Pushing your limits: Tackling the Megavalanche – choosing the bike

The Megavalanche is an event I’ve always wanted to do. And this year I’ve finally stepped up to the plate and said I’ll do it. 

It’s grown massively in popularity over the years and these days there’s nearly as many Brits as they are Europeans. Last year 1,400 people lined up 3300m above sea level with a 30km course stretching out in front of them. And this year I’ll be one of them.

Scared? Yes, just a little bit…

Mega Preparation

My preparation for the event started in earnest with a trip to the UK Bike Park last weekend. Based down in Blandford, this venue offers several graded downhill tricks of rising difficulty with a fast uplift. The website promises up to 30 uplifts. We lost count but we got pretty close.

Though extremely short in comparison to what I’ll face in the Megavalanche, the multiple runs did allow me to work on my technique and boost my confidence at carrying speed over challenging terrain. The four tracks offer a good mix, with a bit of everything thrown in; massive roots, fast open berms, plenty of differing sized jumps, braking bumps.

I was tired at the end of the day, but I felt a lot more confident by the close of play and was pinning the tracks with more speed compared to the first couple of tentative runs. A box ticked. It also allowed me to test out some kit that I’m might use in France, but more of that later.

A Mega suitable bike

Aside from actually entering, the biggest decision is over which bike to use. For many, that means the same bike they use every weekend. I didn’t have such a bike that I could use, which led to a very long period of umming and arring.  My shortlist, after some thought, wasn’t that short at all! Gradually, I whittled it down though.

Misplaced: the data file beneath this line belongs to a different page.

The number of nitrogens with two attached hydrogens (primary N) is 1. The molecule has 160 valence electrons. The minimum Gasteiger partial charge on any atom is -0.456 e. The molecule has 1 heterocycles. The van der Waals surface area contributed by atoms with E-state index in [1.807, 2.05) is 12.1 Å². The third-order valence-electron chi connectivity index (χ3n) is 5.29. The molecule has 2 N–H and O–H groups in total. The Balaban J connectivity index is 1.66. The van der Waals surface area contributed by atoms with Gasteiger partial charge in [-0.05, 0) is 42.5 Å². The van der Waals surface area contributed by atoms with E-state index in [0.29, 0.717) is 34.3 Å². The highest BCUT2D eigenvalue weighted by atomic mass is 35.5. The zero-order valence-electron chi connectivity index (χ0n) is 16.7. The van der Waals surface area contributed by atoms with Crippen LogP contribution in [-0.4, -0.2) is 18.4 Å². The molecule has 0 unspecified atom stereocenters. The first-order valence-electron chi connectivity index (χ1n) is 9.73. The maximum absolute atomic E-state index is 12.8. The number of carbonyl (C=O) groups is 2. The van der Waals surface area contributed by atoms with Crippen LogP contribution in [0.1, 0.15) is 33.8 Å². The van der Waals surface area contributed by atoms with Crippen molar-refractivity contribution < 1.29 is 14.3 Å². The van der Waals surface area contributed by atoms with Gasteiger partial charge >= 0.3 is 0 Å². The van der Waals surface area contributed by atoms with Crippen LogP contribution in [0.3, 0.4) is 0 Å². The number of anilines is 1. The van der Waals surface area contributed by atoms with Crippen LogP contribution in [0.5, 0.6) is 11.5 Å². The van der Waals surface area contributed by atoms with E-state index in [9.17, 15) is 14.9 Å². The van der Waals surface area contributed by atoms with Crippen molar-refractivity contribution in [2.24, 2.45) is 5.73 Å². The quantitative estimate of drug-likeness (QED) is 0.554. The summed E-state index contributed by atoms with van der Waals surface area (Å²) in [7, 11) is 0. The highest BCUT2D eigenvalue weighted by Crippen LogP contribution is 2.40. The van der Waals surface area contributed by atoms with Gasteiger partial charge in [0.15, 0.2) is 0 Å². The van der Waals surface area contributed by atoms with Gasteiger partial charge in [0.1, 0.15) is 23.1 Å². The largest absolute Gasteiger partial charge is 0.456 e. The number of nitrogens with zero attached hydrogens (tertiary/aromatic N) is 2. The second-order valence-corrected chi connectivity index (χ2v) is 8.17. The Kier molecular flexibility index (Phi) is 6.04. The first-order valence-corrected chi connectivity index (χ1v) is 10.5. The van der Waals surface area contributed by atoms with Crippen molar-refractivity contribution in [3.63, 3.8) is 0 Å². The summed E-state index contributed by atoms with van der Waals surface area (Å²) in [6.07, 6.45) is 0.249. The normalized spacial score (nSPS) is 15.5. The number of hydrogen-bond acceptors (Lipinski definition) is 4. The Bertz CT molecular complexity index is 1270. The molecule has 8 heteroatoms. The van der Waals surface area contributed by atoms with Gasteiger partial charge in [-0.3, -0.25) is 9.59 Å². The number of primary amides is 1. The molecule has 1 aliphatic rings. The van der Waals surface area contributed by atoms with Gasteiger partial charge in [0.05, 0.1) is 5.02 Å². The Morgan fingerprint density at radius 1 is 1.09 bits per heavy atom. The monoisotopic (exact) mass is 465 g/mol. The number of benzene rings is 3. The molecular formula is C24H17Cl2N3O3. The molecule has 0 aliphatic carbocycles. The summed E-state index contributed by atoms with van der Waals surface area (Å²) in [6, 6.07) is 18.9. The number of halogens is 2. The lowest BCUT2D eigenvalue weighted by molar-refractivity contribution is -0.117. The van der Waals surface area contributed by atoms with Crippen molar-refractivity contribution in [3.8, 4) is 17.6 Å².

Then I settled on the perfect bike, on paper at least. I checked the company’s website, it looked good. A carbon fibre frame, to keep the weight low, with a build kit that looked ready to go from the box, bar a couple of changes for personal preference.

A phone call to Hotlines (UK Laperrie importer) quickly followed, and amazingly they agreed to my mad plan, and said yes. A couple of weeks later, the bike arrived (via the Dirt office, hence i’s used patina). It’s the all-new Lapierre Spicy, a 160mm rig which ticks all the boxes; long travel, tough build kit, big forks, fat tyres.

I’m confident the bike will be up to the job. I’ve recently tested the Zesty, which is essentially a shorter travel version of the same platform, and been impressed with how good the suspension is in loads of different situations. The stiffness of the frame impressed too.

The Spicy gets a bit more travel than the Zesty. It gets the beefier Fox 36 forks too, a 12×142 bolt-thru rear axle which should stiffen up the once downside of the Zesty (a slightly flexy tail), a 2×10 drivetrain and dropper post. I’ll give you a proper first look at the bike in another article.

Mega is demanding race on equipment and isn’t the place for failures, so the bike and build needs to be bulletproof. Changes planned include some sort of chain device. I need to decide whether I’m sticking with 2×10, or going to 1×10 for Mega (any suggestions?), and some chunkier rubber.

Are you riding Mega? Let us know below if you are.

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